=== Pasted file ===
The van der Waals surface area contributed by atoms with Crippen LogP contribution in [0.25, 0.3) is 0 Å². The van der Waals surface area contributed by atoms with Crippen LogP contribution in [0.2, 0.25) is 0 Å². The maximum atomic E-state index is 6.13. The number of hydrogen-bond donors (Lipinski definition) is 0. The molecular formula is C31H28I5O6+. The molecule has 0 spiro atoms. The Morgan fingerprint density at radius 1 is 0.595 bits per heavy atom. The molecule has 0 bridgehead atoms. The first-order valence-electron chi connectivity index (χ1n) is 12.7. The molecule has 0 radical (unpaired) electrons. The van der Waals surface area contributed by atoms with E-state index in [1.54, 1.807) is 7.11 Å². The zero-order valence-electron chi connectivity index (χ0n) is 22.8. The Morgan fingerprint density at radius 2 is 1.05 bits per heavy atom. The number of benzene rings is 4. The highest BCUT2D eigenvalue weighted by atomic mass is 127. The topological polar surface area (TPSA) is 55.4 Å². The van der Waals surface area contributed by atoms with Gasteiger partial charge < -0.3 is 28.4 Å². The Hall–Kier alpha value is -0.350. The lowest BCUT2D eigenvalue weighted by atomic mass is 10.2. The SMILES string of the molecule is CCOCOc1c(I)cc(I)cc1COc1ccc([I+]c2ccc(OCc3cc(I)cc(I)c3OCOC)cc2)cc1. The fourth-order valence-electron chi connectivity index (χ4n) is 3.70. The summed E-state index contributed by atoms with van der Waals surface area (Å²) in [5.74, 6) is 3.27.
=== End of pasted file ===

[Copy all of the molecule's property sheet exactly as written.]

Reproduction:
The van der Waals surface area contributed by atoms with Crippen LogP contribution in [0.25, 0.3) is 0 Å². The van der Waals surface area contributed by atoms with Crippen LogP contribution in [0.2, 0.25) is 0 Å². The maximum atomic E-state index is 6.13. The number of hydrogen-bond donors (Lipinski definition) is 0. The molecular formula is C31H28I5O6+. The molecule has 0 spiro atoms. The Morgan fingerprint density at radius 1 is 0.595 bits per heavy atom. The molecule has 0 bridgehead atoms. The first-order valence-electron chi connectivity index (χ1n) is 12.7. The molecule has 0 radical (unpaired) electrons. The van der Waals surface area contributed by atoms with E-state index in [1.54, 1.807) is 7.11 Å². The zero-order valence-electron chi connectivity index (χ0n) is 22.8. The Morgan fingerprint density at radius 2 is 1.05 bits per heavy atom. The number of benzene rings is 4. The highest BCUT2D eigenvalue weighted by atomic mass is 127. The topological polar surface area (TPSA) is 55.4 Å². The van der Waals surface area contributed by atoms with Gasteiger partial charge < -0.3 is 28.4 Å². The Hall–Kier alpha value is -0.350. The lowest BCUT2D eigenvalue weighted by atomic mass is 10.2. The SMILES string of the molecule is CCOCOc1c(I)cc(I)cc1COc1ccc([I+]c2ccc(OCc3cc(I)cc(I)c3OCOC)cc2)cc1. The fourth-order valence-electron chi connectivity index (χ4n) is 3.70. The summed E-state index contributed by atoms with van der Waals surface area (Å²) in [5.74, 6) is 3.27.